Philips, facing an ongoing recall and mounting legal woes, is turning to someone who has helped oversee its response to the recall of millions of sleep apnea and ventilator devices to be the company’s new CEO. That’s a “positive” move, according to analysts at Barclays.
Philips on Tuesday said that CEO Frans van Houten is stepping down and that Roy Jakobs, who currently leads the company’s connected care business, was selected unanimously by a supervisory board as his successor, effective Oct. 15.
Barclays analysts wrote in a Tuesday note that Jakobs’ recent involvement in the recall was “a positive allowing for continuity here.” Continuity may be key for Philips as the recall is ongoing, lawsuits are still pending and the company is currently in talks with the U.S. Department of Justice about a consent decree.
Meanwhile, the company continues to lose share to rival ResMed, which could permanently alter the market.
The Barclays analysts wrote that Philips leadership “has been a major topic of discussion for investors with significant pushback around management execution of the Sleep recall and broader business.” The analysts predicted “meaningful outperformance” of Philips shares on Tuesday, although the stock has not bounced back from recent struggles.
While Philips’ stock rose 2.4% to $20.59 on Tuesday following the news of the leadership change, the shares fell 5.3% in Wednesday trading.
Amid the fallout from the recall, Philips shares have dropped to their lowest levels since 2012.
While Philips initiated the recall in June 2021, the company first told investors about potential health risks with certain sleep apnea and ventilator devices on an April 2021 earnings call. That spurred the beginning of the stock decline.
The recall has been an ongoing problem for the company since it was initiated in June 2021. Since then, the Food and Drug Administration has done facility inspections and ordered Philips to improve communications about the recall and health risks associated with using the devices.
The reports of health risks, including deaths, also keep adding up. Between April 2021 and July 31, the FDA has received over 69,000 medical device reports associated with the recall, including 168 reports of patient deaths.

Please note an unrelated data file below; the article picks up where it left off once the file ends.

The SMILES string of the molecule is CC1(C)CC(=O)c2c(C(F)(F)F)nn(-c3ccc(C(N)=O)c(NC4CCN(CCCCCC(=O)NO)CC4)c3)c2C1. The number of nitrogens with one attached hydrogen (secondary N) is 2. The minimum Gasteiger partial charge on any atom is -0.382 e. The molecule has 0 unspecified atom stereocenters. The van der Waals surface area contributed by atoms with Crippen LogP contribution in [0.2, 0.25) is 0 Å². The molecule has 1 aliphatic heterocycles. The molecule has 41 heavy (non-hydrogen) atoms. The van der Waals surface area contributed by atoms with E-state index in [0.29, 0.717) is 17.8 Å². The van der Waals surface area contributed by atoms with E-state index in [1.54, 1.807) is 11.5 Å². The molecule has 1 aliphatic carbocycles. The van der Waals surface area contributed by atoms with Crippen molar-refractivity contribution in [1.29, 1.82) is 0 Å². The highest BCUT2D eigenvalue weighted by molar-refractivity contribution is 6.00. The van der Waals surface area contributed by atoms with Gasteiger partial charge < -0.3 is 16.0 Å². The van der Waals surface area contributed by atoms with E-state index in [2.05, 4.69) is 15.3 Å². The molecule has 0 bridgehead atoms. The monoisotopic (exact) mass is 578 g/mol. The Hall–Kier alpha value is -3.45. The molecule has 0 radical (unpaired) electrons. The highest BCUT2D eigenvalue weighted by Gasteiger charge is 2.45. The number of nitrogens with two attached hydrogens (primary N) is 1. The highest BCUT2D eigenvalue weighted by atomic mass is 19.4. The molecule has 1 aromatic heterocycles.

As of May, Philips has set aside approximately 885 million euros (about $934 million at the time) to address the recall. There are still questions regarding further financial impact stemming from the multiple lawsuits the company faces.
The consent decree also brings more uncertainty for Philips as it could keep the company off the market for even longer and potentially impact manufacturing. The company agreed to a consent decree for its Emergency Care and Resuscitation business in 2017 — which it is still under — that shut down the manufacturing and shipping of certain defibrillator devices in the U.S. The suspension was not lifted until April 2020.
Steve Klink, a Philips spokesperson, declined to comment or provide updates on the negotiations with the DOJ regarding the sleep apnea recall.
More delays for Philips may be ahead as the market environment improves for rival ResMed, which has struggled to meet the surge in demand following the recall due to supply chain challenges that limited how many machines the company can produce and ship to patients.
ResMed CEO Mick Farrell told investors on an Aug. 11 earnings call that the supply chain is still “very much in flux” but improving, particularly for semiconductor chips. He added that the improved supply chain and pandemic environments will help ResMed meet the 12-month backlog that built up amid the Philips recall and COVID-19 crisis.
Meanwhile, Philips is continuing its repair and replacement program. According to an emailed statement, as of July 25, 3 million repair and replacement kits have been produced. Philip plans to have 90% of the program completed by the end of the year.
The spokesperson didn’t say how many repair and replacement kits had been shipped as of Tuesday.